Bisantz’s tempos were spot on for the most part, and he kept the opera moving along at a good pace, although he could have relented a little bit in both of the Queen of the Night’s arias, among a couple of other points in the opera. Soprano Rena Maduro acquitted herself well in the high-flying role, though Bisantz’s breakneck orchestral clip prevented Maduro from getting the breath she needed to reset and fully support the coloratura. Still an undergraduate, Rena has plenty of time to grow into the challenging role.

As Tamino, steely-voiced tenor William Johnson deftly negotiated the high tessitura of the role. The fiendish Act I aria “Dies Bildnis ist bezaubernd schön” was solid, and he found some lieder-like nuance later in the show, particularly in his scene with the Speaker, sung staunchly by bass-baritone Andrew Sprague. In some of the ensemble numbers, however, Johnson seemed to be holding back, either to save his voice or to not stick out.

The Magic Flute is a great choice for a student production in that it offers plenty of smaller roles that give more people stage time. This is particularly important for sopranos, who outnumber other voice types in most music departments but generally have fewer small roles available to them. To maximize performance opportunities, the roles of the three ladies and three spirits are triple cast. In Friday’s show, the three ladies were sung by Uma Singh, Lauryn Nelson and Lillian Lansdell, while the three spirits were sung by McKenna Troy, Carly Passer, and Skye Tarshis. In both trios, the singers were vocally well matched. The Act I quintet with the three ladies was particularly tight.

In the sun realm, bass-baritone Ryan Dearon was an imposing Sarastro. Again, suffering from the stilted dialogue assigned to him, his spoken text was a bit stiff, but he acquitted himself well in “O Isis und Osiris.” Tenor Alexi Ortega Chavez was a wiry Monostatos, and Adam Clayton, Daniel Uglunts, Mark May, and Lifan Deng had nice step-out moments as the priests and armored men.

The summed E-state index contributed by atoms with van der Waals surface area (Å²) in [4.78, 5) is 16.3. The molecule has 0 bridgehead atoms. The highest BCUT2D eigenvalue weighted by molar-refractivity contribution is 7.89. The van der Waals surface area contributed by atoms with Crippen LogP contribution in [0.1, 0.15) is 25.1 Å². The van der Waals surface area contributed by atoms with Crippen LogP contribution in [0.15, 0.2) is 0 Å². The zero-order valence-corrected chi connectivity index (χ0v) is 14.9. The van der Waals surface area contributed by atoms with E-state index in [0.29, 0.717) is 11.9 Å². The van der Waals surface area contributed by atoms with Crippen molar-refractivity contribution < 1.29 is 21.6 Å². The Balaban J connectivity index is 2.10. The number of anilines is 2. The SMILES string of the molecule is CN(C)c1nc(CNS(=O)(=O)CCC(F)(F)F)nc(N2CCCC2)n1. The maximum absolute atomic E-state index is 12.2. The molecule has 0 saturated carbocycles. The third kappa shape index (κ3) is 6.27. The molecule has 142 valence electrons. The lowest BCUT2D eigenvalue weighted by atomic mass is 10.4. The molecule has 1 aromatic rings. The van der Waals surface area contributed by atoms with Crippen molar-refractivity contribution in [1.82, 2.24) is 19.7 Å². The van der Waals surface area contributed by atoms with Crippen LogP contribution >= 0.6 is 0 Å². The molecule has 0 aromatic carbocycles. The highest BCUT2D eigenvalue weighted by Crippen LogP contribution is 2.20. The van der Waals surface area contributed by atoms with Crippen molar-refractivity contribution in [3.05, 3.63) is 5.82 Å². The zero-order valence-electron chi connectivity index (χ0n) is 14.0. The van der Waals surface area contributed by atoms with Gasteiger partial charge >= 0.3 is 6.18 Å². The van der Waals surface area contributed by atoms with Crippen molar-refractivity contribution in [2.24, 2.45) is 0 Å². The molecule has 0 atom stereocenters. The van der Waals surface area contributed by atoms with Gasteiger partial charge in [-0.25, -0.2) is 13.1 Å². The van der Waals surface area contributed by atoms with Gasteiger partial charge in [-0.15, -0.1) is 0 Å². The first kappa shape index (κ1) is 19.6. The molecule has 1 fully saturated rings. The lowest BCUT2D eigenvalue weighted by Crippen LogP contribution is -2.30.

Under Bisantz’s direction, the orchestra was in fine form. Their playing was tight and stylish, especially from principal flutist Joey Xiaoying Zhuang in her solos at the end of the opera. With the pit at Cahn Auditorium completely uncovered, brass sometimes overpowered the singers. But overall, Schamberger’s production was a fun romp that elicited consistent laughter from the audience. 

Though the production is relatively childlike in its humor, parents of young children should be advised: there are drug references, as Papageno’s music box is powered by marijuana, and sexual innuendo during the Papageno/Papagena duet that is not super subtle. Nevertheless, the updated dialogue, gender fluidity and other creative touches gave this mainstay of the operatic repertoire a worthwhile fresh spin. 

The Magic Flute repeats at Cahn Auditorium at 7:30 p.m. Saturday, Feb. 25 and. 3 p.m. Sunday, Feb. 26.

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One Response to “Gender and German get some updating in Northwestern Opera Theater’s “Magic Flute” ”

  1. Posted Feb 25, 2023 at 6:43 pm by Traditionalist

    I was planning on attending the performance. However, upon reading the review, I am glad I did not waste my time and money being brainwashed in Cancel Culture and Wokeism by the Alt Left. Lyric’s 2022 Flute was an enough of a travesty with audiences leaving the Hall during the performance.

    With this being an academically presented Flute, it is not surprising this production was so presented. The academics and their Alt Left colleagues are brainwashing students, so why not the public? It is one thing to contemporise an opera, it is another to abuse the libretto.

    Sad, so Sad!